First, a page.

Innovative thinking needed

Andrew Spiegel, Claremont

Wesley Seale’s and Jacques Moolman’s letters (Tatler, March 18) refer.

Mr Seale raises crucial questions about Mr Moolman’s apparent commitment to long-outdated Thatcherism – misplaced even when in full swing.

He fails, however, to ask why a suburban newspaper publishes ideologically loaded letters each week from the Chamber of Commerce and Industry leaders. Why do they get to fill the letters page?

Mr Moolman’s most recent diatribe lacks logic, depends on long-discredited arguments about cities’ “bright lights”, and sees migrants to our city as unthinking dupes, hoodwinked by conniving manipulators.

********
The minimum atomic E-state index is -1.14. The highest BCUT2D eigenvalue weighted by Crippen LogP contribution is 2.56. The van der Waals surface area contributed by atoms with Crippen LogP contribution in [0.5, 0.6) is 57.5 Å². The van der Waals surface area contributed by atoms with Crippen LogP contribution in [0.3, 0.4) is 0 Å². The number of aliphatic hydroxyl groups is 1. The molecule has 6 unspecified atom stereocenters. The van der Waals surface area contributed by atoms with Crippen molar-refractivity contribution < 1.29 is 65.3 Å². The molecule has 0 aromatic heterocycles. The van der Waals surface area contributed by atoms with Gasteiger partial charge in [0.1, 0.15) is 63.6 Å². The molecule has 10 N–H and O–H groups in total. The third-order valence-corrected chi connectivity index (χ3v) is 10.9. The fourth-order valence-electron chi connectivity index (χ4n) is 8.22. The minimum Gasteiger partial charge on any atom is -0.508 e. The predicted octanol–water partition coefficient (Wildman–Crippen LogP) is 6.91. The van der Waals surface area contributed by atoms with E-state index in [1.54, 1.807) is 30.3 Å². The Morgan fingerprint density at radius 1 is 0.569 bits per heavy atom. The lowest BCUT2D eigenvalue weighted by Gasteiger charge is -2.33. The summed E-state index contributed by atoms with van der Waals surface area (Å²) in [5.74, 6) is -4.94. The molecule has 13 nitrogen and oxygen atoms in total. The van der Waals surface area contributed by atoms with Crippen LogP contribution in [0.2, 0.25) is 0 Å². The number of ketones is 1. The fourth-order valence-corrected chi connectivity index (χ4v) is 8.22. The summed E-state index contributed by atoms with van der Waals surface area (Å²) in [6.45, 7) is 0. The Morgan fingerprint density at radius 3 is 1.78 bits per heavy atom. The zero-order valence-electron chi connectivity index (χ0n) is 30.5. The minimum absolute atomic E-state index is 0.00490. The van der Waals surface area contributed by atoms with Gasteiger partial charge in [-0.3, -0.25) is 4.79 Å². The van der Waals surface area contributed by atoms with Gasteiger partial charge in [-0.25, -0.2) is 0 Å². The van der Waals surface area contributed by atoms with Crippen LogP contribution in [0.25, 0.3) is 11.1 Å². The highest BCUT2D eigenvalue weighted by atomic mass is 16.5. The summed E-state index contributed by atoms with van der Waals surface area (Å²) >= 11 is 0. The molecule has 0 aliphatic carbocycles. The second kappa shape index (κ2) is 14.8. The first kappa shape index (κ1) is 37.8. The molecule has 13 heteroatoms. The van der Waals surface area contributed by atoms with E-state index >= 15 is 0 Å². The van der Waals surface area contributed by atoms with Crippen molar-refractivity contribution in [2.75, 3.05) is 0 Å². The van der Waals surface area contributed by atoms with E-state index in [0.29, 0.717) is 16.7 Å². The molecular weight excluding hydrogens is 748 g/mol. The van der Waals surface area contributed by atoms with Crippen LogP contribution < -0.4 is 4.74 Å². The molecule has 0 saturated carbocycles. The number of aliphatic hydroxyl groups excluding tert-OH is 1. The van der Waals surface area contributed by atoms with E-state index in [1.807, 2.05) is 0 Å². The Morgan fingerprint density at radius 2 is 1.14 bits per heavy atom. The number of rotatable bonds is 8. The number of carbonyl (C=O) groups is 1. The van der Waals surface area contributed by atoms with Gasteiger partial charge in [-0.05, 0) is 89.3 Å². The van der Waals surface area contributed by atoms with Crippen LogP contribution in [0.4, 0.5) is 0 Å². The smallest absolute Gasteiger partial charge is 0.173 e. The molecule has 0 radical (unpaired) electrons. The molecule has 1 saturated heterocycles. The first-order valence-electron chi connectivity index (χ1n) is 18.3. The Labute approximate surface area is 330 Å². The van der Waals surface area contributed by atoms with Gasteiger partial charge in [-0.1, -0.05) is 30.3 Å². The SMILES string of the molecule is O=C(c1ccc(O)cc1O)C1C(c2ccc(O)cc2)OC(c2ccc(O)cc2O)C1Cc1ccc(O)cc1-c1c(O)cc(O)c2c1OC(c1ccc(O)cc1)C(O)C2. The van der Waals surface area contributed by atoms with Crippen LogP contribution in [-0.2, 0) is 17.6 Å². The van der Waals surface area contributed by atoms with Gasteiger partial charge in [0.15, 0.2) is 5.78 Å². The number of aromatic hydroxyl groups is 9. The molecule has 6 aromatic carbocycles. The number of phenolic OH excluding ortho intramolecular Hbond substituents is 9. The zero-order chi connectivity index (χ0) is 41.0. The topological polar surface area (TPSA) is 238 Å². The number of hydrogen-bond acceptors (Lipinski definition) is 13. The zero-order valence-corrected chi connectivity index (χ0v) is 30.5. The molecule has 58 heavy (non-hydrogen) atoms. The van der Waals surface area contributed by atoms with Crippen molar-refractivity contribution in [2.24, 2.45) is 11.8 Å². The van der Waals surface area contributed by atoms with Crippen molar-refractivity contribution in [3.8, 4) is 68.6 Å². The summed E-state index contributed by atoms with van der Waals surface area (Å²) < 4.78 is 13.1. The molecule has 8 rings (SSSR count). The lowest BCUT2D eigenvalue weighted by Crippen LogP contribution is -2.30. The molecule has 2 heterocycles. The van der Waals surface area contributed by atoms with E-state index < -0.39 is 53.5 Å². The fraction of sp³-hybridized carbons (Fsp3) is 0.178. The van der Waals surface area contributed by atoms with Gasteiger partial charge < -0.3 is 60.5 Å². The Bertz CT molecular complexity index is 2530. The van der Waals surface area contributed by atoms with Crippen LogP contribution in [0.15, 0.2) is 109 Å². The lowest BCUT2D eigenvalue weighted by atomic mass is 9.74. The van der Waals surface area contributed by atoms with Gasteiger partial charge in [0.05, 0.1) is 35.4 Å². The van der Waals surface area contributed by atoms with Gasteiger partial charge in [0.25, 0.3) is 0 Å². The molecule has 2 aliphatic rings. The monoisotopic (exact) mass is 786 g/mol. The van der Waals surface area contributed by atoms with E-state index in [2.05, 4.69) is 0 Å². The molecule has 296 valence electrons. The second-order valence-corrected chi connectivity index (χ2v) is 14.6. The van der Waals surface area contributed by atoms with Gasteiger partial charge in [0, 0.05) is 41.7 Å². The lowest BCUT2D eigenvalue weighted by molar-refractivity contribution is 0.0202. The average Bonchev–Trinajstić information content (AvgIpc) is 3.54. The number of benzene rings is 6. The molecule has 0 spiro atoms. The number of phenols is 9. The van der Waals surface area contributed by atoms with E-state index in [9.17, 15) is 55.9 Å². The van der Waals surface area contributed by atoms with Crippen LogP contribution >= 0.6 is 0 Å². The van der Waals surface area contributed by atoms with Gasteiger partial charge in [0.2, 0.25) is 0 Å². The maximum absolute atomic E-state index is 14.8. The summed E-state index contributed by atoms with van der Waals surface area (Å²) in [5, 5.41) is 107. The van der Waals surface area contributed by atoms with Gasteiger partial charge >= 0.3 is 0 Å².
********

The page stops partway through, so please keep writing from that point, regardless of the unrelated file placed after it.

Yes, people trapped by “grinding poverty” migrate to where they might expand their opportunities. But that is hardly irrational behaviour, especially in a context where economic structures of the kind Mr Moolman seems to extol marginalise them.

He is right that the City’s and Province’s planners might do better with fewer by-law constraints on them. But amending those by-laws needs to include rapid changes to zoning regulations to enable quickly implemented densification and provision of low-cost social housing within our city’s suburbs and CBDs – rather than in far-flung locations; and simultaneously to permit home-based and other small-scale commerce in presently residential areas.

The latter is to enable the kinds of reciprocal networks that so effectively support residents of densely settled areas and make those areas attractive to those seeking new opportunities.

Such changes need no intervention by Treasury. They do need clear transformational and innovative thinking by the City’s leaders – those in the Chamber of Commerce and Industry included.